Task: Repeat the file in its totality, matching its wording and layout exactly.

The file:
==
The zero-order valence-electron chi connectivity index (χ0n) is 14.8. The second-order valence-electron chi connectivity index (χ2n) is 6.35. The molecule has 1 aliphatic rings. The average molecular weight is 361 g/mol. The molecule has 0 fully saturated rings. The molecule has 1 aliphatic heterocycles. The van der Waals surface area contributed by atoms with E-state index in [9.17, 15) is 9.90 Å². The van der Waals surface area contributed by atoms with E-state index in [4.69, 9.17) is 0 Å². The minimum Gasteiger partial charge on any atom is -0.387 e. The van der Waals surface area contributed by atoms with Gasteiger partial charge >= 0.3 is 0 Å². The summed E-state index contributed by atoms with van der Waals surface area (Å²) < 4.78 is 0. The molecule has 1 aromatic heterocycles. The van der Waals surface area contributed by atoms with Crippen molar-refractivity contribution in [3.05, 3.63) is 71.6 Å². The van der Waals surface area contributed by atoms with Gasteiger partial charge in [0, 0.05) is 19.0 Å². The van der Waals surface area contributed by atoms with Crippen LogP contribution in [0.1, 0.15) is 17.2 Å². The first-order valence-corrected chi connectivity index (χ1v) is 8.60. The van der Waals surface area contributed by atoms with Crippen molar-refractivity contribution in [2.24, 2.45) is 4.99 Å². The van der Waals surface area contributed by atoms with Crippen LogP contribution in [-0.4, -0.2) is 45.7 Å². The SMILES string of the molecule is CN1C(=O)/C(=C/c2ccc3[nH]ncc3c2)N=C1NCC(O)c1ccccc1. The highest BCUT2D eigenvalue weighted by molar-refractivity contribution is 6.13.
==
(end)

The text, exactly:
The zero-order valence-electron chi connectivity index (χ0n) is 14.8. The second-order valence-electron chi connectivity index (χ2n) is 6.35. The molecule has 1 aliphatic rings. The average molecular weight is 361 g/mol. The molecule has 0 fully saturated rings. The molecule has 1 aliphatic heterocycles. The van der Waals surface area contributed by atoms with E-state index in [9.17, 15) is 9.90 Å². The van der Waals surface area contributed by atoms with E-state index in [4.69, 9.17) is 0 Å². The minimum Gasteiger partial charge on any atom is -0.387 e. The van der Waals surface area contributed by atoms with Gasteiger partial charge >= 0.3 is 0 Å². The summed E-state index contributed by atoms with van der Waals surface area (Å²) < 4.78 is 0. The molecule has 1 aromatic heterocycles. The van der Waals surface area contributed by atoms with Crippen molar-refractivity contribution in [3.05, 3.63) is 71.6 Å². The van der Waals surface area contributed by atoms with Gasteiger partial charge in [0, 0.05) is 19.0 Å². The van der Waals surface area contributed by atoms with Crippen LogP contribution in [0.1, 0.15) is 17.2 Å². The first-order valence-corrected chi connectivity index (χ1v) is 8.60. The van der Waals surface area contributed by atoms with Crippen molar-refractivity contribution in [2.24, 2.45) is 4.99 Å². The van der Waals surface area contributed by atoms with Crippen LogP contribution in [-0.4, -0.2) is 45.7 Å². The SMILES string of the molecule is CN1C(=O)/C(=C/c2ccc3[nH]ncc3c2)N=C1NCC(O)c1ccccc1. The highest BCUT2D eigenvalue weighted by molar-refractivity contribution is 6.13.